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Premier Chris Minns: NSW won’t meet housing targets

New South Wales Premier Chris Minns has waved the white flag and admitted the state has “no chance” of meeting its first 12-month housing target as part of the National Housing Accord.

Under the accord, announced by the Federal Government in its October 2022 mini Budget, 1.2 million new, well located homes were to be built across the country, over five years from mid-2024.

The Federal Government set the target and the states and territories agreed to them.

But Mr Minns told The Daily Telegraph NSW will fall short of building its target of 75,000 new homes this year.

“The 75,000 (new homes) target will be very difficult to meet in the short term,” he said.

Under the deal, NSW would receive up to $915 million in Federal Government funding if it built 75,000 homes each year between now and 2029.

While conceding the state would not meet that target initially, Mr Minns would not say how many new homes would be finished, instead stressing that they would “build as many as we possibly can”.

“We’ve been clear from the very beginning that 75,000 (new homes), from almost a standing start, would be difficult to accomplish in 12 months, but we want to see forward progress as in a major increase in the amount of development within NSW in a 12-month period,” he told The Daily Telegraph.

Mr Minns also refused to put a date on when NSW would hit its target, but insisted changes to the planning system had already sped up housing supply.

The news comes as industry experts warned Australia was not starting construction on enough new homes to meet the National Housing Accord targets.

The warning comes on the back of the latest Australian Bureau of Statistics (ABS) data, which showed total dwelling starts in the September quarter of 2023 dropped 10.4 per cent to 37,116.

That’s also 17.4 per cent down on the corresponding quarter in 2022.

HIA Senior Economist Tom Devitt said it would be a tough task to reach the desired housing targets.

“Australia commenced construction of just 23,058 new houses in the September Quarter 2023, the weakest quarter in over a decade and down by 21.6 per cent on the same quarter last year,” he said.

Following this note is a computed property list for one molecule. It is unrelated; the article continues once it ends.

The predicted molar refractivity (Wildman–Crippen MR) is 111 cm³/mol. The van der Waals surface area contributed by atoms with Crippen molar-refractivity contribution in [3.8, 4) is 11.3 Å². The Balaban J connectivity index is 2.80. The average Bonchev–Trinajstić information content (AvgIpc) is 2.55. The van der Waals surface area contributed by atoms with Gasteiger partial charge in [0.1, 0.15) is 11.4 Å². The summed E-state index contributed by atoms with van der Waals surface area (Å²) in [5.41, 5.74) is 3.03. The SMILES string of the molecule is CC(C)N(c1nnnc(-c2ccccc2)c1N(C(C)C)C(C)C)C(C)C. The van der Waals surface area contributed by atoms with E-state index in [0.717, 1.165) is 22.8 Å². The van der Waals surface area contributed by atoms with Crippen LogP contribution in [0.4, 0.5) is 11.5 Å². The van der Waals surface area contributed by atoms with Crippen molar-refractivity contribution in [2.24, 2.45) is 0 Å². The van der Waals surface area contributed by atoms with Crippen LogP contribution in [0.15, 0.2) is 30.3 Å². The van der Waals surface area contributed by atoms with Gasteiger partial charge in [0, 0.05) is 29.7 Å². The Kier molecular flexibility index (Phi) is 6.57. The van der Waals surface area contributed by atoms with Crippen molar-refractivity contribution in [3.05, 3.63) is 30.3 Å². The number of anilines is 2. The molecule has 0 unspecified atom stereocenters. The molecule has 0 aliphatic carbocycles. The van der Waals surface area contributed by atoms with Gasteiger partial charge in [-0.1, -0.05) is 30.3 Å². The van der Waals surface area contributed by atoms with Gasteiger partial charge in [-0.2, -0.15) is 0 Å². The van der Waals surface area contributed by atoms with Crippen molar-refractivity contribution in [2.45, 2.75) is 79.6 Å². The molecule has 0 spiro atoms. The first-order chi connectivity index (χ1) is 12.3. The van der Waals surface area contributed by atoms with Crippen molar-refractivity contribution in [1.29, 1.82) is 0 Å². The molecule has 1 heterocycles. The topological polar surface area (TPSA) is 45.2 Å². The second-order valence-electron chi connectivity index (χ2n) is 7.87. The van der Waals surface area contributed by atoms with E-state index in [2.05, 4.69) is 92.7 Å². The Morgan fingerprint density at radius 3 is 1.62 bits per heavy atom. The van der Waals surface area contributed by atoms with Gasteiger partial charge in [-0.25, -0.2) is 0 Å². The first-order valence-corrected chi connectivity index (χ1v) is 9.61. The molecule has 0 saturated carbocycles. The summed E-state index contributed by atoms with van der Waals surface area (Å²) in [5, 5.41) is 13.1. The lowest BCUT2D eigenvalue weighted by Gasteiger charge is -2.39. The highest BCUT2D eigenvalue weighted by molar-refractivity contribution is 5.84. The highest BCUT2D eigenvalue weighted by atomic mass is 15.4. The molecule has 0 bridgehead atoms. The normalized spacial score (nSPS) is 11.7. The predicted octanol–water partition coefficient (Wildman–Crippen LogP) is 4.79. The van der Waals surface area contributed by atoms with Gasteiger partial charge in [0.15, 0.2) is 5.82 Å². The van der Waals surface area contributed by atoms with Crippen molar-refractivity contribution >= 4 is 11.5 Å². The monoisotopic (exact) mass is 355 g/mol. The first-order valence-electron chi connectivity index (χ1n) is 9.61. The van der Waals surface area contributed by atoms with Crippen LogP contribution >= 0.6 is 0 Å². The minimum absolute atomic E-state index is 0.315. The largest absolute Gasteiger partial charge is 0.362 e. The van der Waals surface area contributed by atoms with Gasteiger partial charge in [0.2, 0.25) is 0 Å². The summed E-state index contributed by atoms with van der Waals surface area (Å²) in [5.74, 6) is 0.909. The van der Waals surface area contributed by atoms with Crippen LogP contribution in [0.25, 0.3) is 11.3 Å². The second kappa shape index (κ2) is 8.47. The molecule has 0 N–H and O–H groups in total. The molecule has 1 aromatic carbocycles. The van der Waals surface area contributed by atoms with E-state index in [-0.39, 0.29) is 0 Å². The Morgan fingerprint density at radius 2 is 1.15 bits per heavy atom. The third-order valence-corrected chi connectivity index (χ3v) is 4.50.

“This data reveals there were 103,707 detached houses that commenced construction in the twelve months to September 2023, down by 17.0 per cent on the 124,940 commenced in the previous twelve-month period. 

“This points to a slow start to National Cabinet’s ambition to build 1.2 million homes over the next five years, starting mid-2024.”

Mr Devitt said since the Reserve Bank of Australia (RBA) first increased the cash rate in May 2022, the sales of new homes had tumbled.

“A number of earlier projects are also being cancelled, with banks withdrawing finance in the face of soaring building costs and shrinking home buyer borrowing power,” he said.

“This lack of new work entering the construction pipeline is expected to produce a trough in new house commencements in 2024, when Australia will start construction on just 95,400 new houses, the weakest year in over a decade.”

Mr Devitt said the number of multi-unit projects starting construction had also declined, with a 9.6 per cent drop recorded in the September quarter of 2023, to just 13,916 units.

He said construction on 84,499 new multi-units was expected to start this year.

“This would still put total detached and multi-unit commencements at less than 180,000 in 2024, far below the 240,000 per annum required to meet National Cabinet’s target.”

Mr Devitt said private housing would have to shoulder the majority of the burden if the National Housing Accord targets were to be met.

“As fewer new projects begin construction, the pipeline of work that Australia’s home builders have under construction is expected to shrink rapidly this year,” he said.

“Meeting National Cabinet’s target will be largely dependent on the delivery of adequate private housing across the housing continuum. 

“This will also have the biggest impact on the cost of housing and rental availability.

“Holding all levels of government to account for improving planning regimes, reducing red tape, and supporting the development of appropriate infrastructure and a skilled construction workforce, must be a priority this year.”

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Kylie Dulhunty

Kylie Dulhunty is the Editor at Elite Agent.